On Nov. 6, chipmaker Advanced Micro Devices (NASDAQ:AMD) hosted its Next Horizon event. During that event, the company announced that Amazon (NASDAQ:AMZN) Web Services would begin to offer cloud computing instances based on its EPYC family of data center processors -- something that gave the company's stock a boost. 

On top of that, the company talked about and showed off its second-generation EPYC processor, which goes by the code name Rome. Let's take a closer look at what AMD had to say about it.

AMD President and CEO Lisa Su (left) and Amazon Web Services' Matt Garman.

Image source: AMD.

A solid upgrade

AMD's first-generation EPYC processor, which is also known by the code name Naples, came with 32 of the company's "Zen" processor cores and 128 PCIe 3.0 lanes (these are used to connect things like storage devices, network interface cards, and accelerators). Naples was composed of four identical chips with eight cores each connected together. Each of those chips was manufactured using GLOBALFOUNDRIES' 14nm technology. 

Rome looks like a big upgrade from Naples. The chip consists of 64 of the company's newer "Zen 2" cores and 128 lanes of PCIe 4.0 connectivity. 

The chip design also appears to be a radical departure from what AMD delivered with Naples. Instead of stitching together four identical silicon dies on a single package, each with CPU cores, memory controllers, PCIe lanes, and so on, Rome consists of nine individual chips on one package. Eight of those chips consist of CPU cores (and, presumably, their associated cache memory), while the final chip -- known as an input/output (I/O) die -- includes the memory controllers and PCIe lanes. 

The CPU dies are manufactured using Taiwan Semiconductor Manufacturing Company's (NYSE:TSM) latest 7nm technology. During a presentation, AMD showed a slide that indicated that the 7nm technology delivers a doubling in density, half the power at identical performance, and greater than 1.25 times the performance at the same power consumption as previous-generation technology. (I checked with AMD, and a spokesman told me that these comparisons were made relative to TSMC's 16nm technology, which was an alternative to the 14nm technology from GLOBALFOUNDRIES that AMD used to build Naples.)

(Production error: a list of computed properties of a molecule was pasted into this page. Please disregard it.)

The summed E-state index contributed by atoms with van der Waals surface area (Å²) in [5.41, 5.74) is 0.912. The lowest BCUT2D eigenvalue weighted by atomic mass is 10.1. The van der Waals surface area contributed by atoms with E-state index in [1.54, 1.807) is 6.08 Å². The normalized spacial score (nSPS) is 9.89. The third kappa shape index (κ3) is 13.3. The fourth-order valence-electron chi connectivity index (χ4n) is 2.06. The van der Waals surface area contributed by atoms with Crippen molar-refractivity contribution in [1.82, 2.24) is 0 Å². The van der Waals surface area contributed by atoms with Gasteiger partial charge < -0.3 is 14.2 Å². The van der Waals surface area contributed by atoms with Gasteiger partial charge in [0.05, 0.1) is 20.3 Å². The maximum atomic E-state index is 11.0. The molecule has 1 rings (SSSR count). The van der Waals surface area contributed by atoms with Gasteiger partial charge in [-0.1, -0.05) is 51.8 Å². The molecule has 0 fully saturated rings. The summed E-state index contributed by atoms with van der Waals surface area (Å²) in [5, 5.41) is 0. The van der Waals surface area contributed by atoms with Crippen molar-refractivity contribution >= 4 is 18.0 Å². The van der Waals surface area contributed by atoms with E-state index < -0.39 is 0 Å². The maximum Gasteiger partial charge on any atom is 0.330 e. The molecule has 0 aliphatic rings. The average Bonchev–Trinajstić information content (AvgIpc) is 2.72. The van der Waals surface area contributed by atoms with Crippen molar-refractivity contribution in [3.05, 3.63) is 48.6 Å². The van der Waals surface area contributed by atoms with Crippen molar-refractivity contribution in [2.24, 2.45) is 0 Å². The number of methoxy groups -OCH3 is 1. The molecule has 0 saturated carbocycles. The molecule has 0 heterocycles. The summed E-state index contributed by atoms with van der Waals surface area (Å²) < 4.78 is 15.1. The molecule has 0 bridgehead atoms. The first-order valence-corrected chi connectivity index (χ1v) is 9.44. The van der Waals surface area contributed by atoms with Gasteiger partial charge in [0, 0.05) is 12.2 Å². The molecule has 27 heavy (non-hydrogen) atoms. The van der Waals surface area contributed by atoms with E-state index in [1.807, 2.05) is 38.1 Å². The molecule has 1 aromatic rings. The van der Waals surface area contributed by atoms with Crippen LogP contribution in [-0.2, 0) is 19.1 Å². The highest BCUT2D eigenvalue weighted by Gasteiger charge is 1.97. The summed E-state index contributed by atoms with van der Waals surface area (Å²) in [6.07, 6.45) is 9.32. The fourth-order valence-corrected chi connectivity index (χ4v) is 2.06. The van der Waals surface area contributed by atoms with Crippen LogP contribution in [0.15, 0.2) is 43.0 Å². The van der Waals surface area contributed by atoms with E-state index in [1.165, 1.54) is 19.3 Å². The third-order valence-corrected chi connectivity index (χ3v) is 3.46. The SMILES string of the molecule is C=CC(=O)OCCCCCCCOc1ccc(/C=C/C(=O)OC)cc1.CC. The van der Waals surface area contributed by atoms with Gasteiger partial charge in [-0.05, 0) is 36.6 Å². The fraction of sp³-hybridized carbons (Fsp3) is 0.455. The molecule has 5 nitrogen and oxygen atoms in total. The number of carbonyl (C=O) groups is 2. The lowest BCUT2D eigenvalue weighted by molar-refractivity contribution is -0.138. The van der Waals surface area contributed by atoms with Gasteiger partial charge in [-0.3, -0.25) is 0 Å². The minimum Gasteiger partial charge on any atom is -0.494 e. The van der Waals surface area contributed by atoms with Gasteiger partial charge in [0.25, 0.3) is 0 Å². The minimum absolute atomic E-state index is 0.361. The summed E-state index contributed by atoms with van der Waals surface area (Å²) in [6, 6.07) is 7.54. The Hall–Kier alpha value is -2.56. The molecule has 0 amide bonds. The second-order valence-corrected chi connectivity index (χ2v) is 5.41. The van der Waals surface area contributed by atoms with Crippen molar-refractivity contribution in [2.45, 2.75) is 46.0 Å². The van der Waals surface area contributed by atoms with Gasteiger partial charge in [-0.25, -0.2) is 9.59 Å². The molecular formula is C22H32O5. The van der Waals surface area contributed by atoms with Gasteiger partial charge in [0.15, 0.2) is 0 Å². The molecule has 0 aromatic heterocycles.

The I/O die, on the other hand, is manufactured on what AMD described in its press release as a "mature 14nm process technology." 

This strategy of splitting the chip up into multiple individual chiplets, AMD says, translates into "much higher performance -- more CPU cores at the same power, and more cost-effective manufacture than traditional monolithic chip designs."

What AMD hopes to achieve with Rome

On the company's most recent earnings call, AMD president and chief executive officer Lisa Su said that the company had begun "sampling our next generation Rome server chip broadly across our customer base in the third quarter," noting that "feedback on this leadership product is very strong." 

The executive reiterated that AMD is "on track to exit the year with mid-single-digit server unit market share based on cloud customer adoption" and added that "based on our strong competitive position and broad customer engagements, we believe we can achieve double-digit server unit share with Rome."

After Rome, the next step in AMD's server processor roadmap is a product called "Milan" that'll be based on the company's "Zen 3" processor architecture and will be manufactured using a "7nm+" technology. When I asked AMD if this meant TSMC's 7nm+ technology, a spokesman provided me with the following statement:

Based on Samsung's advanced technology roadmap, we expect to continue working closely with them to evaluate their offerings at 7nm and below.

AMD didn't disclose what manufacturing technology its "Zen 4"-based products would be built with, but the logical next step from here would be a 5nm technology from the foundry ecosystem. TSMC, for example, has said that it expects its 5nm technology to see its "production ramp in [the] first half [of] 2020." 

John Mackey, CEO of Whole Foods Market, an Amazon subsidiary, is a member of The Motley Fool's board of directors. Ashraf Eassa owns shares of Advanced Micro Devices. The Motley Fool owns shares of and recommends Amazon. The Motley Fool has a disclosure policy.